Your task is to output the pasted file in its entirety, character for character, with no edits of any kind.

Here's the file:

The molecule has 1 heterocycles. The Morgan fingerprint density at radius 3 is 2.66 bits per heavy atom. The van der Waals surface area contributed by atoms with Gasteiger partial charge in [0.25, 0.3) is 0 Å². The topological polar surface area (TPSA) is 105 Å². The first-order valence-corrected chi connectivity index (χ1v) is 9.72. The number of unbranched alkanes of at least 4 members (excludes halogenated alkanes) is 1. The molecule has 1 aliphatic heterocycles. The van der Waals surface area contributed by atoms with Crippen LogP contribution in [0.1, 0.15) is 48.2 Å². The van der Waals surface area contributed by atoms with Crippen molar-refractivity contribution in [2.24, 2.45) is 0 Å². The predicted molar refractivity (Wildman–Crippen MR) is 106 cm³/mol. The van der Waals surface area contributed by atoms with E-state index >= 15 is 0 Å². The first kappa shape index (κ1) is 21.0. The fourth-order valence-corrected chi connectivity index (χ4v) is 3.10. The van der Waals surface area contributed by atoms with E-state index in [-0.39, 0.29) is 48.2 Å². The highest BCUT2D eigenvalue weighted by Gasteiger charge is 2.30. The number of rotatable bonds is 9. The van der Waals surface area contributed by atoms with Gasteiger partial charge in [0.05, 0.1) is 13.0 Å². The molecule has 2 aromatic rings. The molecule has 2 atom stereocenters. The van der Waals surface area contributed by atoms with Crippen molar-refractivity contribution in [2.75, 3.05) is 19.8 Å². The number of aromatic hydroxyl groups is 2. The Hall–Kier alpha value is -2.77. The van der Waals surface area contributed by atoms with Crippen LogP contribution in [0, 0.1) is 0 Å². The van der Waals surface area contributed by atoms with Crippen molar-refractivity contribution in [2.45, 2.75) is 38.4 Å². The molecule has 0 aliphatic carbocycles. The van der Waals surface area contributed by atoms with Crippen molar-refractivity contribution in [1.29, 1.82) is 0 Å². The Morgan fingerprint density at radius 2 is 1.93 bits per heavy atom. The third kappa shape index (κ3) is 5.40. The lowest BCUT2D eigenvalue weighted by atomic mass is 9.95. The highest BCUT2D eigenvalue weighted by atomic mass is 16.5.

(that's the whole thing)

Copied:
The molecule has 1 heterocycles. The Morgan fingerprint density at radius 3 is 2.66 bits per heavy atom. The van der Waals surface area contributed by atoms with Gasteiger partial charge in [0.25, 0.3) is 0 Å². The topological polar surface area (TPSA) is 105 Å². The first-order valence-corrected chi connectivity index (χ1v) is 9.72. The number of unbranched alkanes of at least 4 members (excludes halogenated alkanes) is 1. The molecule has 1 aliphatic heterocycles. The van der Waals surface area contributed by atoms with Crippen LogP contribution in [0.1, 0.15) is 48.2 Å². The van der Waals surface area contributed by atoms with Crippen molar-refractivity contribution in [2.24, 2.45) is 0 Å². The predicted molar refractivity (Wildman–Crippen MR) is 106 cm³/mol. The van der Waals surface area contributed by atoms with E-state index >= 15 is 0 Å². The first kappa shape index (κ1) is 21.0. The fourth-order valence-corrected chi connectivity index (χ4v) is 3.10. The van der Waals surface area contributed by atoms with E-state index in [-0.39, 0.29) is 48.2 Å². The highest BCUT2D eigenvalue weighted by Gasteiger charge is 2.30. The number of rotatable bonds is 9. The van der Waals surface area contributed by atoms with Gasteiger partial charge in [0.05, 0.1) is 13.0 Å². The molecule has 2 aromatic rings. The molecule has 2 atom stereocenters. The van der Waals surface area contributed by atoms with Crippen molar-refractivity contribution in [2.75, 3.05) is 19.8 Å². The number of aromatic hydroxyl groups is 2. The Hall–Kier alpha value is -2.77. The van der Waals surface area contributed by atoms with Crippen LogP contribution in [0, 0.1) is 0 Å². The van der Waals surface area contributed by atoms with Crippen molar-refractivity contribution in [2.45, 2.75) is 38.4 Å². The molecule has 0 aliphatic carbocycles. The van der Waals surface area contributed by atoms with Crippen molar-refractivity contribution in [1.29, 1.82) is 0 Å². The Morgan fingerprint density at radius 2 is 1.93 bits per heavy atom. The third kappa shape index (κ3) is 5.40. The lowest BCUT2D eigenvalue weighted by atomic mass is 9.95. The highest BCUT2D eigenvalue weighted by atomic mass is 16.5.